Workshop: Highdimensional problems in statistics
This workshop is organized by the members of the Seminar
for Statistics (SfS) P. Buehlmann, S. van de Geer and
H.R. Kuensch.

Date: September 1923, 2011
Place:
Institute for Mathematical Research, ETH Zuerich
Modern statistical theory concerns the estimation of objects in complex parameter spaces, for example a space
of regression functions with a huge number of variables, or a collection of convex sets in image analysis, etc. A
key point is the way one describes smoothness.
For example, smoothness may sparsity, e.g. in the number of
coefficients in a wavelet expansion,
or the dimension of a manifold. A main theme in this workshop
is adapting to unknown smoothness, using penalty based methods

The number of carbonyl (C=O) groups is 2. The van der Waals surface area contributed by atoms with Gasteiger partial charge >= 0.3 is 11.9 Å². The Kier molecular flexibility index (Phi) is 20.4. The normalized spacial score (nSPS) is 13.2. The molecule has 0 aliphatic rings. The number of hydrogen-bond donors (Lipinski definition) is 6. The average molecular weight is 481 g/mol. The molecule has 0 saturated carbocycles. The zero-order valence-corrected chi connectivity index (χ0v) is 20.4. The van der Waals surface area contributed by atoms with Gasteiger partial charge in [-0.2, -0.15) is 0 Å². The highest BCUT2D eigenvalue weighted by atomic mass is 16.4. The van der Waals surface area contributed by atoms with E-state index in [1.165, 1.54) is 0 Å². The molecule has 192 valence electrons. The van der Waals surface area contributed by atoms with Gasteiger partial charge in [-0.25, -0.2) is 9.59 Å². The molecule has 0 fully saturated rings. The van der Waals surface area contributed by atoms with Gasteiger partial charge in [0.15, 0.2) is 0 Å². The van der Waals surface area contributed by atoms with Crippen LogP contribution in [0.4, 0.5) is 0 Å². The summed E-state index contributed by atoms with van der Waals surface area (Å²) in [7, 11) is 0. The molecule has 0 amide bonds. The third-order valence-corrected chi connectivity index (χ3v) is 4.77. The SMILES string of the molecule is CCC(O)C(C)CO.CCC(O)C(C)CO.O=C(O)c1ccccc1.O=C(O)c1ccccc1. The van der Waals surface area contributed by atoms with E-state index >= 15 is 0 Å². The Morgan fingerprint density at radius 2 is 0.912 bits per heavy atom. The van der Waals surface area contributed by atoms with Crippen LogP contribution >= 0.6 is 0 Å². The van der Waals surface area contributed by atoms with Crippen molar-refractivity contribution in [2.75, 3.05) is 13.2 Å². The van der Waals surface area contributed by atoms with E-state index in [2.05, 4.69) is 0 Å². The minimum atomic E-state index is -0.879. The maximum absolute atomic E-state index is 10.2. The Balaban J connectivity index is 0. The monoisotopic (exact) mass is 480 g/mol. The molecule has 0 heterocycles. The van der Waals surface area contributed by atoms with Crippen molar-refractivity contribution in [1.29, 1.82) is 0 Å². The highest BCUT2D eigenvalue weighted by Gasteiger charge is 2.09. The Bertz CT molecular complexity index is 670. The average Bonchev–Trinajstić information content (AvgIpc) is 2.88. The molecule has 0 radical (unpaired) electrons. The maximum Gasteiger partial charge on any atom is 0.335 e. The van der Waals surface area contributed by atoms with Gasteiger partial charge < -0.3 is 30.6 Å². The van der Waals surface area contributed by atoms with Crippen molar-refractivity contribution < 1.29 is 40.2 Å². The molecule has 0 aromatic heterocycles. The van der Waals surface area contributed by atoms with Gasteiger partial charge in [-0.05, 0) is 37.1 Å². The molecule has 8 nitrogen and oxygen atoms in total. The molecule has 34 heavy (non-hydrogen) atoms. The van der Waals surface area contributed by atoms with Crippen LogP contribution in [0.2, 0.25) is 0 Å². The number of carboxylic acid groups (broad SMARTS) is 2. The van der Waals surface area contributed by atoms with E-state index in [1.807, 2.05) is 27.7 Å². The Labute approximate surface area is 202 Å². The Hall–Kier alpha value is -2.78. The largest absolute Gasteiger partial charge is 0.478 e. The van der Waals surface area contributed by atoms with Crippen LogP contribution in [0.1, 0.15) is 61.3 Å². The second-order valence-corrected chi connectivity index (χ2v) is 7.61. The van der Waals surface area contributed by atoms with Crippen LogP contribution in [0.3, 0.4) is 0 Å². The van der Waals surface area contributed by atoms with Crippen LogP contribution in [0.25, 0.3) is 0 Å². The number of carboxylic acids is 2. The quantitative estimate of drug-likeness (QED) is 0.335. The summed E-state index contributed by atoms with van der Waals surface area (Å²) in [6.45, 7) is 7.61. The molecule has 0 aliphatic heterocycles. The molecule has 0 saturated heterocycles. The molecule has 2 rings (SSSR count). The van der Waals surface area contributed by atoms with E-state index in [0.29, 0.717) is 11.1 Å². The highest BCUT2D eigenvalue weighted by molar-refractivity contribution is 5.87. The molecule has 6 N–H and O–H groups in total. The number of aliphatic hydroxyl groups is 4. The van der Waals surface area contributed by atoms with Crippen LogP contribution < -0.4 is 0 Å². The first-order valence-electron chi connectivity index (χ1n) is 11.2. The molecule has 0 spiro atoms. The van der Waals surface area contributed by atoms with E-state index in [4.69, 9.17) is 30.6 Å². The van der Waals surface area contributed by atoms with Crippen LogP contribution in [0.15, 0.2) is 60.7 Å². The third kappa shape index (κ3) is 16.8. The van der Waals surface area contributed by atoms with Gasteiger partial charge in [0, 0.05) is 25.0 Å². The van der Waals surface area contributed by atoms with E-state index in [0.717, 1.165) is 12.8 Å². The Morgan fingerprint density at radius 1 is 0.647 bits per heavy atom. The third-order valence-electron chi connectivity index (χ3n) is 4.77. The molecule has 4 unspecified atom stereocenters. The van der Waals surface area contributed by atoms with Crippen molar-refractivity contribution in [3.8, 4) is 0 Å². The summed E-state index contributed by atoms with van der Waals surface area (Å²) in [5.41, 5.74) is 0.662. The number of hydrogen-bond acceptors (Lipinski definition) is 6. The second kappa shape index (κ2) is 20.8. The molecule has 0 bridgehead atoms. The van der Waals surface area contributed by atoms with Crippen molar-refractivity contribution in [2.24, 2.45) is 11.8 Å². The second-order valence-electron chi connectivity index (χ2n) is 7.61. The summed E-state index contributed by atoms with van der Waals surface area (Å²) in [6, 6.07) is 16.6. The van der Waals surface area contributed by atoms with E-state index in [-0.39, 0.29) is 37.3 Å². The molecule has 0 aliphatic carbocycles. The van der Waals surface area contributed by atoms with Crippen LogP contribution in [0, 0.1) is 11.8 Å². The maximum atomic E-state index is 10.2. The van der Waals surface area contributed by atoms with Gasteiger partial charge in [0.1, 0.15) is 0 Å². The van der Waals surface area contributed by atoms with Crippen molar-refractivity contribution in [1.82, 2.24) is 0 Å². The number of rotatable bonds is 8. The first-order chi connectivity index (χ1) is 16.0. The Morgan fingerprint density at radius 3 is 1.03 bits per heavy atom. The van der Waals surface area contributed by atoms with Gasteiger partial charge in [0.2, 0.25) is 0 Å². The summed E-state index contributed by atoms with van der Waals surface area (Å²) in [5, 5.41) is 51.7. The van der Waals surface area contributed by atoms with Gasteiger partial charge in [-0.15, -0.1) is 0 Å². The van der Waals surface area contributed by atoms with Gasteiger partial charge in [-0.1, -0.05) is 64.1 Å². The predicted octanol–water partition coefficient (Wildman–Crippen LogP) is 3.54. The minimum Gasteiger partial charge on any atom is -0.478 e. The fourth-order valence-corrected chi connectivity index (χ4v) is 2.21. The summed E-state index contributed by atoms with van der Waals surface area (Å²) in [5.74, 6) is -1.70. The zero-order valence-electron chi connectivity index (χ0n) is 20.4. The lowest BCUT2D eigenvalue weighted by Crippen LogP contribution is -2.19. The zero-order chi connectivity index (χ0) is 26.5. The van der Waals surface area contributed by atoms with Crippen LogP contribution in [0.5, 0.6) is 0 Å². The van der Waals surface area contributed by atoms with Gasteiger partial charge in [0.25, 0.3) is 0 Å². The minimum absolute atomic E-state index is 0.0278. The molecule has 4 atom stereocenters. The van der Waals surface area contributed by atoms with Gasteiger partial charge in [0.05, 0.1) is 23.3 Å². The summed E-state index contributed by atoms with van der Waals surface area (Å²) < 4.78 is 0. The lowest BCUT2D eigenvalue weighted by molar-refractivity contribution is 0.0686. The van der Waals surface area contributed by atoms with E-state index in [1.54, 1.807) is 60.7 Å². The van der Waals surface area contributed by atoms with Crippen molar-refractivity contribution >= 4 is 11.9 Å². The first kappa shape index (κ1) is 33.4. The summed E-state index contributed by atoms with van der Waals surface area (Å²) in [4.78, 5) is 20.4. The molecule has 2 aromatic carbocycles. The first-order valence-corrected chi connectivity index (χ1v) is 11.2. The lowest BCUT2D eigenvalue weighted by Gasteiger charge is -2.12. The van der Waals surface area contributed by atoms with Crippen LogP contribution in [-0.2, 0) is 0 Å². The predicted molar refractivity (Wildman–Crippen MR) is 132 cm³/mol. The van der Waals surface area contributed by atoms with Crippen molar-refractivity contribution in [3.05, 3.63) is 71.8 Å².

which are computationally feasible for highdimensional problems.
There will be many connections
with analysis and approximation theory.
There are also quite a few further apparent relations with other branches
of mathematics.
For example, concentration inequalities
from probability theory are nowadays a main statistical
tool. As another example, statistics uses and extends various techniques
from optimization theory
(e.g., convex optimization, exponential weighting, interior point methods).
Moreover, from the algorithmic point of view, statistical problems have clear relations
with e.g. compressing and learning algorithms in computer science.
There will be two subthemes. The first is "Graphical modeling and causal inference",
with important connections to the theory of sparse (random) graphs, discrete optimization
including randomized algorithms, and sparse approximation.
The second subtheme is
"Statistical and stochastic modeling in biology", inspired by the
highthroughput technology in molecular biology or biomedicine, and
systems biology, where often advanced mathematical modeling or statistical
signal extraction are needed for meaningful complexity reduction or efficient
extraction of information.